TL;DR: No. At least, not chemically.
In a discussion about residential radon in which I linked this NIH study
which found that lung cancer decreases with rising residential radon levels, someone asserted that you could die by radon poisoning. I challenged that, saying that I'd calculate just what would happen if you had even 0.1 vol% radon in air. Then someone else said that people had died by radon suffocation in Appalachia, so I went and did it.
Stipulate that 0.1% by volume in air is two orders of magnitude below anything presenting an asphyxiation hazard. Radon has a density of 9.73 grams/liter, so 0.1% by volume would be 9.73 mg per liter or 43.8 μmol/liter.
The half-life of Rn-222 (the only isotope which lasts long enough to get out of soil and hang around much) is 3.824 days. This means that there's 1/e of it in 5.52 days, or 2.1e-6 (1/(86400*5.52)) of it decaying per second. For 43.8 μmol, this is 9.2e-11 mol/sec decaying or 55 TBq (terabequerels).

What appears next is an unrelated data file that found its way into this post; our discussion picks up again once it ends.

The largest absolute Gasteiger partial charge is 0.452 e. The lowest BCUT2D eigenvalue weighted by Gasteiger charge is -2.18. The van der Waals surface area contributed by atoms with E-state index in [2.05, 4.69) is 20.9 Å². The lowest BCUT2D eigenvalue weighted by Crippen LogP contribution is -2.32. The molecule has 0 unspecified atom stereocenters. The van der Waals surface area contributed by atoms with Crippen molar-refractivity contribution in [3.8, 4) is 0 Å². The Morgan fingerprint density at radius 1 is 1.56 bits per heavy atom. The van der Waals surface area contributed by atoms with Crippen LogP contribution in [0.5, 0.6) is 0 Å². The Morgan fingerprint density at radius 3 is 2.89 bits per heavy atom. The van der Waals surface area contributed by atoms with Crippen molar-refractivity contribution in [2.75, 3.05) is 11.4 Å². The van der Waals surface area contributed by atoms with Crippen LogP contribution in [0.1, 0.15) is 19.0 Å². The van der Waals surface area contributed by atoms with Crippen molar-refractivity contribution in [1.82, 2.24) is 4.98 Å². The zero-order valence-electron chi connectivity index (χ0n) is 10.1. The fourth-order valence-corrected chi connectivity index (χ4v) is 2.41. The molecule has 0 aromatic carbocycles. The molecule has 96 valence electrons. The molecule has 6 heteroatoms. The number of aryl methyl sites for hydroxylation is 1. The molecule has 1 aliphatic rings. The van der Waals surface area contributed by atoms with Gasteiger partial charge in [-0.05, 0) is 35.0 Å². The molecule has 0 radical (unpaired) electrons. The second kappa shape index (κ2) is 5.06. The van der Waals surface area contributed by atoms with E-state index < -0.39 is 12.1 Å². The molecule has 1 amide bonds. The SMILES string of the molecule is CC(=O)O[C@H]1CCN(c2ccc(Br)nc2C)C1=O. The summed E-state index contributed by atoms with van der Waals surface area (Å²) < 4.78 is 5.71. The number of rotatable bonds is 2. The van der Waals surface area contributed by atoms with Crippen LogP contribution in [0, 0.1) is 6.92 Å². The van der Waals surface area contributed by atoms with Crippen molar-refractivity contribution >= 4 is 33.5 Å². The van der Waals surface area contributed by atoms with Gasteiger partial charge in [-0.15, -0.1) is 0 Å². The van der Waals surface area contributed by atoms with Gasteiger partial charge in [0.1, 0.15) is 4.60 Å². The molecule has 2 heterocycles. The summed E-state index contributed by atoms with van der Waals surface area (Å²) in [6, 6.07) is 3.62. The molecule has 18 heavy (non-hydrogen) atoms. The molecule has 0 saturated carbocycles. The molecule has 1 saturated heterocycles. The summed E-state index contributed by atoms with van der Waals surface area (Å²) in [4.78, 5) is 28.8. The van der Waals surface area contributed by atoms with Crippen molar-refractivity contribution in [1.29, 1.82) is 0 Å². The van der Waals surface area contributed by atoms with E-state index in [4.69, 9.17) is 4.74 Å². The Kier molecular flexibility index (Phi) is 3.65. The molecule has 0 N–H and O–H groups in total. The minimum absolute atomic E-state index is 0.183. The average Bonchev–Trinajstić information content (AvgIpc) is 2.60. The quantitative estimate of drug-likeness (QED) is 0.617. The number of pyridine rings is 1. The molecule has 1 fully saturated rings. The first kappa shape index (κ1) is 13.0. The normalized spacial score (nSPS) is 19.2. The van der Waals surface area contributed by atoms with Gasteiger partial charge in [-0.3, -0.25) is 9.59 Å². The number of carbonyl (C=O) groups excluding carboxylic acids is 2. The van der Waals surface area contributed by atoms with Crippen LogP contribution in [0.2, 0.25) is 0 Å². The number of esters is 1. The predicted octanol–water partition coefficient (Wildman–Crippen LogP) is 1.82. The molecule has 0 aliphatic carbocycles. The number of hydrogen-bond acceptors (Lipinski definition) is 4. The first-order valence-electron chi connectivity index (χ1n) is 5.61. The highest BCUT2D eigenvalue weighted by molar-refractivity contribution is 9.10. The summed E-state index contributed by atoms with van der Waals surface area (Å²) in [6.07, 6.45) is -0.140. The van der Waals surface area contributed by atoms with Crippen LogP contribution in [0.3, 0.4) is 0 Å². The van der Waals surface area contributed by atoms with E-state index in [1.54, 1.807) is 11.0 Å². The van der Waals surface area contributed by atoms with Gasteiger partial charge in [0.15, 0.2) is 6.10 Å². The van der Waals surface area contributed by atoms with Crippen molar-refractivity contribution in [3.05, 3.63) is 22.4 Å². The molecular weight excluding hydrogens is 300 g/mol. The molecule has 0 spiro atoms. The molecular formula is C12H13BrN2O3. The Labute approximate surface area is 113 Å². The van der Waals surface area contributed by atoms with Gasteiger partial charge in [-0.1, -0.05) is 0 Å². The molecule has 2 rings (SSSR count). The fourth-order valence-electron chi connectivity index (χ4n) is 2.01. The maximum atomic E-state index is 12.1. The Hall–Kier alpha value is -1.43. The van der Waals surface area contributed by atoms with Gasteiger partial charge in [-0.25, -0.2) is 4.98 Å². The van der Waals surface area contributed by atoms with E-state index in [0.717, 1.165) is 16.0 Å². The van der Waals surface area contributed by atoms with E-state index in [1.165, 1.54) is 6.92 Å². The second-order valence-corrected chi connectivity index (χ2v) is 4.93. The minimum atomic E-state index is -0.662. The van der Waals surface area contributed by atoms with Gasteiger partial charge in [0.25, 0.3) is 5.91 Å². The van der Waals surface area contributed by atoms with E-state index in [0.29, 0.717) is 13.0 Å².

The decay energy of Rn-222 is 5.5 MeV, so that 4.38 μmol has a total power output of 3.04e20 eV/sec. An electron-volt is 1.602e-19 J, so that works out to 48.7 watts per liter of air. The air in a room 3mx3mx2.5m high (22500 liters), spiked with 43.8 μmol/liter Rn-222, would release about 1.1 megawatts of heat.
Anything and anyone in such a room would catch fire in seconds. There would be no time to suffocate.
Do I need to mention that if such high concentrations of radon were found in nature, people would pump it into tanks and use it to boil water? It would be one of the most fantastic sources of free energy imaginable.